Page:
A systemic review and meta-analysis suggested that bariatric surgery is associated with decreased BMD and therefore may indirectly increase fracture risk.9 These negative effects on bone health appeared to occur early, ranging from 9 months to 2 years, however, the effects over a sustained period were unclear. One prospective investigation reported that patients who underwent malabsorptive procedures had a decreased BMD 1 year later, but no significant changes after 3 years.11 A similar result was reported with restrictive procedures after 30 months of follow-up.14 In contrast, one study prospectively followed 37 patients who underwent malabsorptive procedures and found that BMD did not change after 4 years but significantly decreased 10 years later.13 We found that the fracture rates increased after bariatric surgery, and were 1.60% at 1 year, 2.37% at 2 years, 1.69% at 5 years, and 2.06% after 5 years. Adjusted analysis showed a trend (aHR: 1.42; 95% CI: 0.99–2.05) toward an increased fracture risk 1 to 2 years after bariatric surgery.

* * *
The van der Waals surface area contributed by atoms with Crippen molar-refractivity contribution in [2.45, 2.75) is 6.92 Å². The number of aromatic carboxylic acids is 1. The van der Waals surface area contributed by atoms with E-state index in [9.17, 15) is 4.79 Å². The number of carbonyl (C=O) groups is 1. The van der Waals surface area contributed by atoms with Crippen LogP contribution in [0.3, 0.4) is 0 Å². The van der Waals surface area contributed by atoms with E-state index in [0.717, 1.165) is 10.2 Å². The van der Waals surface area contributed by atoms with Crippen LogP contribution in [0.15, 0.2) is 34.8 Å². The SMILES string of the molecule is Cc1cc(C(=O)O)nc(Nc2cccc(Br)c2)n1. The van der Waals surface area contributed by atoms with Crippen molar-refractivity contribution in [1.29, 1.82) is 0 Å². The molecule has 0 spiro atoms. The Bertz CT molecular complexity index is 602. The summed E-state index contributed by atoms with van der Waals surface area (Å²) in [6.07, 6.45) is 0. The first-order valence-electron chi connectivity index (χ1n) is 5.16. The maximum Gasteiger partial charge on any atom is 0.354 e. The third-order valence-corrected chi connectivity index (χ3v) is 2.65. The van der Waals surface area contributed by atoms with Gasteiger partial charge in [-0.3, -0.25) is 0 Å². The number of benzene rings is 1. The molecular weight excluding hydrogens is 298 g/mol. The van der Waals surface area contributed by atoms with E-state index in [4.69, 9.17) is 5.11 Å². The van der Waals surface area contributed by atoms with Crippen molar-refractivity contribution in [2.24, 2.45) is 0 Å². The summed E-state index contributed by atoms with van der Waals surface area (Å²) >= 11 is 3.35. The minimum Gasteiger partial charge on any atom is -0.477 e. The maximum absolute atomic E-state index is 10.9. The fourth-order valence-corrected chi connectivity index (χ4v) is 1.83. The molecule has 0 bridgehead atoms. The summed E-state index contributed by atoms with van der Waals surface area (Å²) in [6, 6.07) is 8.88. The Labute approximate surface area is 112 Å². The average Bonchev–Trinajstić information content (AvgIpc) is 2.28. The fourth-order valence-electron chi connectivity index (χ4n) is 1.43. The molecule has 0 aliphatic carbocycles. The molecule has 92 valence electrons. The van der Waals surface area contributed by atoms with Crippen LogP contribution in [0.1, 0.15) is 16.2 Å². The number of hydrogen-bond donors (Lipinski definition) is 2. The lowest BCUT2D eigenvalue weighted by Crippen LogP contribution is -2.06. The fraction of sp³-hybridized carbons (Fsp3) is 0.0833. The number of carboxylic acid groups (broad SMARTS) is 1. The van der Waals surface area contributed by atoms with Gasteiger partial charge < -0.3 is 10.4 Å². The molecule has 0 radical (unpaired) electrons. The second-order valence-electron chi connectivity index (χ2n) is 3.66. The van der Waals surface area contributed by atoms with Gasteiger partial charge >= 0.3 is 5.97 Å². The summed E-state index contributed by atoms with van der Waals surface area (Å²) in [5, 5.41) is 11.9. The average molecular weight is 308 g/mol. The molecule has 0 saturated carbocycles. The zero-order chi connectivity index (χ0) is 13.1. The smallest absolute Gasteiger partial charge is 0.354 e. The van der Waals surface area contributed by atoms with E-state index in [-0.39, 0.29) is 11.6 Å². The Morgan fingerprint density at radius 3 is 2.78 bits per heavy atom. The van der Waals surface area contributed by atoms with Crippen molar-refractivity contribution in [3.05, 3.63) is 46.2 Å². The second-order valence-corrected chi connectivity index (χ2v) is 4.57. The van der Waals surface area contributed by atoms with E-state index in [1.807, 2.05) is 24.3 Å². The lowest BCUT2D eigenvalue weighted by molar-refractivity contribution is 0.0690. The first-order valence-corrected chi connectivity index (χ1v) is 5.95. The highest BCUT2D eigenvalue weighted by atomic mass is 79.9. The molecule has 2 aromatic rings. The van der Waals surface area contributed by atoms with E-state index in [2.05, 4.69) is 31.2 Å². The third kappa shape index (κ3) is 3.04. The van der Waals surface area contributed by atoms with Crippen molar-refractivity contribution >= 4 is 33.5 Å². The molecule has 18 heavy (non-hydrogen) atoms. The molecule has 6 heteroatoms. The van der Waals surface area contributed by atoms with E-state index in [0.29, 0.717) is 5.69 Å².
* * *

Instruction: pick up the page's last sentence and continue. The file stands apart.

Although the mechanism behind the increased risk of fractures after bariatric surgery is not fully understood, estrogen and adipokines seem to be involved.25 Estrogen plays a fundamental role in bone homeostasis by inhibiting osteoclast and bone resorption.26 Adipose tissue is one of the main sites for estrogen production, and fat volume substantially decreases after bariatric surgery. One interventional study compared bariatric surgery and medical therapy between 2 obese groups, and found that estradiol level in the obese women was highly associated with bone loss in the surgical group.27 In addition, adipocytes secrete a wide variety of proteins, called adipokines, including leptin, adiponectin, and others which are known to be involved in bone physiology.28 Several studies have shown that leptin stimulates bone growth in vitro,29 increases bone density in animals,30 and significantly decreases after bariatric surgery.31 In light of these findings, a decrease in leptin after bariatric surgery may impair bone metabolism and then lead to a reduced BMD. In contrast, circulating adiponectin induces bone resorption and inhibits osteoblasts.32 This is supported by a prospective study, in which 42 obese women showed an increase in circulating adiponectin level 1 year after gastric bypass surgery.24 The opposite actions of decreased leptin and increased adiponectin may result in an increase in bone turnover marker, osteoclast recruitment and worse bone fragility after bariatric surgery.33